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Pandorum is set hundreds of years in the future, when Earth’s population has grown out of control. In order to save themselves, mankind builds a massive spaceship called Elysium and fills it with 60,000 people, then sends it into space on a 123-year mission to an Earth-like planet called Tanis. The setup is not dissimilar to Christopher Nolan’s space epic Interstellar, but Pandorum is less focused on family dynamics and more focused on white-knuckle terror.

At some point in the Elysium’s mission, crewmembers named Corporal Bower (Ben Foster) and Lieutenant Payton (Dennis Quaid) awaken from an extended period of hypersleep. Due to being improperly awakened from their hibernation, they are both suffering from amnesia and don’t know what the status is of the ship or the mission. Bower ventures out into the bowels of the ship while Payton stays behind to monitor the situation. Bower eventually finds a few survivors, as well as terrifying monsters.

There are some great plot twists in this movie. More spoilers lie ahead. It is assumed at the beginning of the film that the ship is adrift in deep space, but it turns out that the ship actually landed in the ocean of Tanis after 123 years as planned, and that the ship is in year 923 of its mission, having spent the last 800 years underwater. Trippy! There’s also a Fight Club-esque “Brad Pitt and Edward Norton are the same person” twist, as well as a very cool twist involving the film’s monsters.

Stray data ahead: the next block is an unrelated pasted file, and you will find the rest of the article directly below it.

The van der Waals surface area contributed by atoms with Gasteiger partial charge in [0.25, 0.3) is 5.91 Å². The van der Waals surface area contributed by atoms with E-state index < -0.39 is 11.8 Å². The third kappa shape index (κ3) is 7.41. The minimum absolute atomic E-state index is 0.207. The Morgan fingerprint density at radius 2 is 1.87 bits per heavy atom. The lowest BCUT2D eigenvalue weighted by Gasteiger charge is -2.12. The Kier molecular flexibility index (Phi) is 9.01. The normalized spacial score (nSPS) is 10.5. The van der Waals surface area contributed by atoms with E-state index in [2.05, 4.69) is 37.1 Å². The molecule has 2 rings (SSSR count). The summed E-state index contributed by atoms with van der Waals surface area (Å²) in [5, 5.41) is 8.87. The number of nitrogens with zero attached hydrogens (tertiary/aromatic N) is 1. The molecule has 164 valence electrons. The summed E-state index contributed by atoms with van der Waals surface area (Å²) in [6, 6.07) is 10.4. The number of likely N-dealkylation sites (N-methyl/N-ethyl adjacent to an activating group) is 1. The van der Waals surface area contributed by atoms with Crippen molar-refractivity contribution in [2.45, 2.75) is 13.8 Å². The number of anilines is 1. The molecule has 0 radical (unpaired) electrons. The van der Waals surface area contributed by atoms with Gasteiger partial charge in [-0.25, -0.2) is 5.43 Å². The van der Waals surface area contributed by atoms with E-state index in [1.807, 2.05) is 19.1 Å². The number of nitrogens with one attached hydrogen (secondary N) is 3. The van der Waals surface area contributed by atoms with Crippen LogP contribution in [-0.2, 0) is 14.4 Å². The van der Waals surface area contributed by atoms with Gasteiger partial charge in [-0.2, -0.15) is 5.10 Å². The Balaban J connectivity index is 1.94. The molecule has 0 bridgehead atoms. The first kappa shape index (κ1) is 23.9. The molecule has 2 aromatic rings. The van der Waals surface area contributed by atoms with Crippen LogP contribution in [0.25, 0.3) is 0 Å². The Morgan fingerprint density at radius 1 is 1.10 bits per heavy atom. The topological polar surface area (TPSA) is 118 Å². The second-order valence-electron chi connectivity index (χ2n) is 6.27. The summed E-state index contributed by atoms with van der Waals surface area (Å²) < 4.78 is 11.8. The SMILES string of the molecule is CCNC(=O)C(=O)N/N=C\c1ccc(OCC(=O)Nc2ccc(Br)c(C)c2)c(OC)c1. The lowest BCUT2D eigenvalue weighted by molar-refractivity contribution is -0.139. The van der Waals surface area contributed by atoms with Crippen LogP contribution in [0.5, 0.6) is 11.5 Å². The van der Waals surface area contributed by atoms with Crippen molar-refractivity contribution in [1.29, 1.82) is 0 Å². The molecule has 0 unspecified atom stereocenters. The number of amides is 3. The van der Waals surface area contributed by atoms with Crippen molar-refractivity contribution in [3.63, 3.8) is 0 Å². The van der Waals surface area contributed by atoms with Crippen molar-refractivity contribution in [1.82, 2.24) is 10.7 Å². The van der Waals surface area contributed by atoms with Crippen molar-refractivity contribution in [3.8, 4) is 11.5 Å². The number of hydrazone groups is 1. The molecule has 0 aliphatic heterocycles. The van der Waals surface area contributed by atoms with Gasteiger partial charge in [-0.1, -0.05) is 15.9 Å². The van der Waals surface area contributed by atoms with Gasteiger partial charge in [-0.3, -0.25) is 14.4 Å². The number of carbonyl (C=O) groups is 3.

The monsters in this movie scare the shit out of me. They frighten me so badly I don’t want to even look at the damn things. Pure nightmare fuel. Bower and his compatriots assume that the creatures are passengers of the ship who have mutated, but this is only partly true. They turn out to be the descendants of some of the ship’s passengers who were awakened hundreds of years ago, and have since evolved to adapt to the dark environs of the ship, becoming cannibalistic and tribal in the process. Badass!

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Pandorum and Event Horizon are smart, trippy, gory sci-fi. The spaceships in both movies look grungy and worn instead of sleek and shiny, and the movies conjure some memorably horrific imagery. Both contain brutal gore, solid acting and trippy plot twists. They make for a great Halloween double feature, although you might want a shower afterwards.

Happy Halloween!